In essence, comic books have thus moved up the ladder of items in print - they have left newspapers behind and joined the glossy magazines. The reason why prices for comics have gone up so much is therefore not only a reflection of actual increases in the production process through the use of higher quality materials and techniques, but also reflects the higher overall quality projection.

The increased price per copy, however, also goes hand in hand with fundamental changes of what a reader can expect to find between the covers of a comic book in terms of content type and ratio.

Both Fantastic Four #186 and #580 offer the buyer a total of 32 pages. However, only slightly more than half of these pages (17) carry actual story content in the case of FF #186, whereas this number has gone up to 23 in the case of FF #580, which equals a plus of 35% in comparison to FF #186.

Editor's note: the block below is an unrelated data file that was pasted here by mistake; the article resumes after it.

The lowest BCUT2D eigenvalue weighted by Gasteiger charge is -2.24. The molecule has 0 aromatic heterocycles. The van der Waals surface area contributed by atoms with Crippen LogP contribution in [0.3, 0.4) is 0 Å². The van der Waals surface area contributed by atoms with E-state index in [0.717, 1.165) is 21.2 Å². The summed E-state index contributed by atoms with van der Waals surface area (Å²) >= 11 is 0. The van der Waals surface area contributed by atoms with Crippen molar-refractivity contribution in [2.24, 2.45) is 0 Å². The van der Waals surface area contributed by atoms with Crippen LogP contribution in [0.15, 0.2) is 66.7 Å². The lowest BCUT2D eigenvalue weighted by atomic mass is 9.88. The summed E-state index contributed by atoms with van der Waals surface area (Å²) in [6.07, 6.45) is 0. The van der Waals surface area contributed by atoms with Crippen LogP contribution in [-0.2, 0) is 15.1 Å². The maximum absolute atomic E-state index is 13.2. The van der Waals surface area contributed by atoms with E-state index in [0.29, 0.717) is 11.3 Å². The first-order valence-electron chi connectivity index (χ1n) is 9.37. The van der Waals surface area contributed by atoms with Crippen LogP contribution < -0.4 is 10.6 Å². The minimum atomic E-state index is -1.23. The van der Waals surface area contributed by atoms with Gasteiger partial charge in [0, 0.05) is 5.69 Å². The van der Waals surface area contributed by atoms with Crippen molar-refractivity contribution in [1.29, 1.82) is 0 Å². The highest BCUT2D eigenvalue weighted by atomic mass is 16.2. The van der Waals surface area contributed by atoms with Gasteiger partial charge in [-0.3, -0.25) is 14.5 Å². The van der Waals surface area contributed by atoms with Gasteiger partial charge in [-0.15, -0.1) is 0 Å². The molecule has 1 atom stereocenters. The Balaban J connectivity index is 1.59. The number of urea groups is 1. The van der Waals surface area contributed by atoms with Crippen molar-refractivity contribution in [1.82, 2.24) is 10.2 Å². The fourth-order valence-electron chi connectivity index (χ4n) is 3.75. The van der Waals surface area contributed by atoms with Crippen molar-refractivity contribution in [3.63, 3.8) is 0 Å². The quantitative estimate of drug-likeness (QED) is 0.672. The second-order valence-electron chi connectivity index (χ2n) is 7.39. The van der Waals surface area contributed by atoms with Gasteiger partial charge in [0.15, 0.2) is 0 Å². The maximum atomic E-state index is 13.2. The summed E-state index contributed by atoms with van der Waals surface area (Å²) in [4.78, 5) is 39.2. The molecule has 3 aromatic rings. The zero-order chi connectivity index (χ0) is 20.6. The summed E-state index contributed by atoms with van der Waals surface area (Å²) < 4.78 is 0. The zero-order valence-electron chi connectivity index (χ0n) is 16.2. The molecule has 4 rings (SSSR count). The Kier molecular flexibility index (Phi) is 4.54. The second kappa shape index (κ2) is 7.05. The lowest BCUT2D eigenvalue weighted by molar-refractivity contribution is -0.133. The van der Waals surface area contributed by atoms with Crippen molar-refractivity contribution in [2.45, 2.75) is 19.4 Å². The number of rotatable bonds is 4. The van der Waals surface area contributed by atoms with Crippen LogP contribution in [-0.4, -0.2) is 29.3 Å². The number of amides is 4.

Obviously, this does not account for the far more than 150% increase on cover prices of comics on its own, but there's another aspect to be taken into account: given the unchanged total number of pages, the increase of actual story content can only be accomplished by reducing other content type. In the case of comic books, this simply means: less advertising - as a comparison of the content type page count of Fantastic Four #186 and #580 clearly illustrates.


In short: the number of pages generating expenditure for the publisher has gone up, those generating income has gone down. Whether or not the actual price increase from 1977 to 2010 is justified or not, well, we can all have our personal thoughts and opinions on that. I myself would at least point out the fact that today - quite unlike the 1970s - virtually every single issue comic book is sold a second time in the form of trade paperbacks; in fact many comics these days give the impression of having actually been written for the TPB format (witness the six issue story arc which just so happens to nicely fit a TPB volume) to the extent where the money made with monthly issues seems to be neither the primary source nor target of revenue. But I digress, once again.